ScienceDaily February 10, 2013. National Institutes of Health (NIH) scientists have identified a promising lead for developing a new type of drug to treat infection caused by Staphylococcus aureus, notable drug-resistant pathogen. They have discovered a transport system for toxins that are thought to contribute to severe staph infections – phenol-soluble modulins (PSMs). The transport system, Pmt, is common to all S. aureus PSMs and critical for bacterial proliferation and disease development in a mouse model. Their experiments suggest that a drug interfering with Pmt’s function could not only prevent production of the PSM toxins, but also directly lead to bacterial death. This research is reported in Nature Medicine.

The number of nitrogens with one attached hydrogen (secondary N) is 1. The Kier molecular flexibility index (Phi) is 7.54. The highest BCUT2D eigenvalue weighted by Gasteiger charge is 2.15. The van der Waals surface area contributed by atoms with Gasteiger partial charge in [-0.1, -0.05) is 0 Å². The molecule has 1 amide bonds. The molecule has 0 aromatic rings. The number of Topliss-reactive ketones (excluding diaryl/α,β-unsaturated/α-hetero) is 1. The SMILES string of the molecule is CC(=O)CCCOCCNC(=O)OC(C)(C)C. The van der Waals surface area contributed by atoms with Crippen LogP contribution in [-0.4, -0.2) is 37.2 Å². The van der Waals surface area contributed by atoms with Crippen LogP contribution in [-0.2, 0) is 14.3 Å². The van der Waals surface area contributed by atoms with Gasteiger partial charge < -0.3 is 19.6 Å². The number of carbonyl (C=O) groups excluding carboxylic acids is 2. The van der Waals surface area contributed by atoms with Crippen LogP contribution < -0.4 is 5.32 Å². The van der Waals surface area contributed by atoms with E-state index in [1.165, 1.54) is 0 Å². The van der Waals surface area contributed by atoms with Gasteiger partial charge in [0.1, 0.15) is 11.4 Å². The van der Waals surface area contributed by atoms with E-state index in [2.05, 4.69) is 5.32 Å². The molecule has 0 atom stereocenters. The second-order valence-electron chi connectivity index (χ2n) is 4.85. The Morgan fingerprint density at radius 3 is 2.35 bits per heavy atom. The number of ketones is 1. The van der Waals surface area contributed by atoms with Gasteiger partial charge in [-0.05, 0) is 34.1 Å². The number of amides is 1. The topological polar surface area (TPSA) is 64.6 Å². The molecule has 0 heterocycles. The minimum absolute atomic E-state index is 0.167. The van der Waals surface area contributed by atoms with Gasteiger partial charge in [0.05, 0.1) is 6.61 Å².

adaptive immunity Alzheimer's Disease antibiotics apoptosis bacteria Breast cancer C. elegans Caenorhabditis elegans cancer chromatin circadian clocks CRISPR cryo-electron microscopy DNA dopamine Drosophila Epigenetics eukaryotes evolution gene expression Genomics histones HIV HIV AIDS human genome immunity metabolism microRNA miRNA mitochondria mRNA neural circuits neurodegeneration neurons obesity optogenetics Parkinson's Disease pathogenesis proteomics ribosomes RNA stem cells synapses transcription vaccines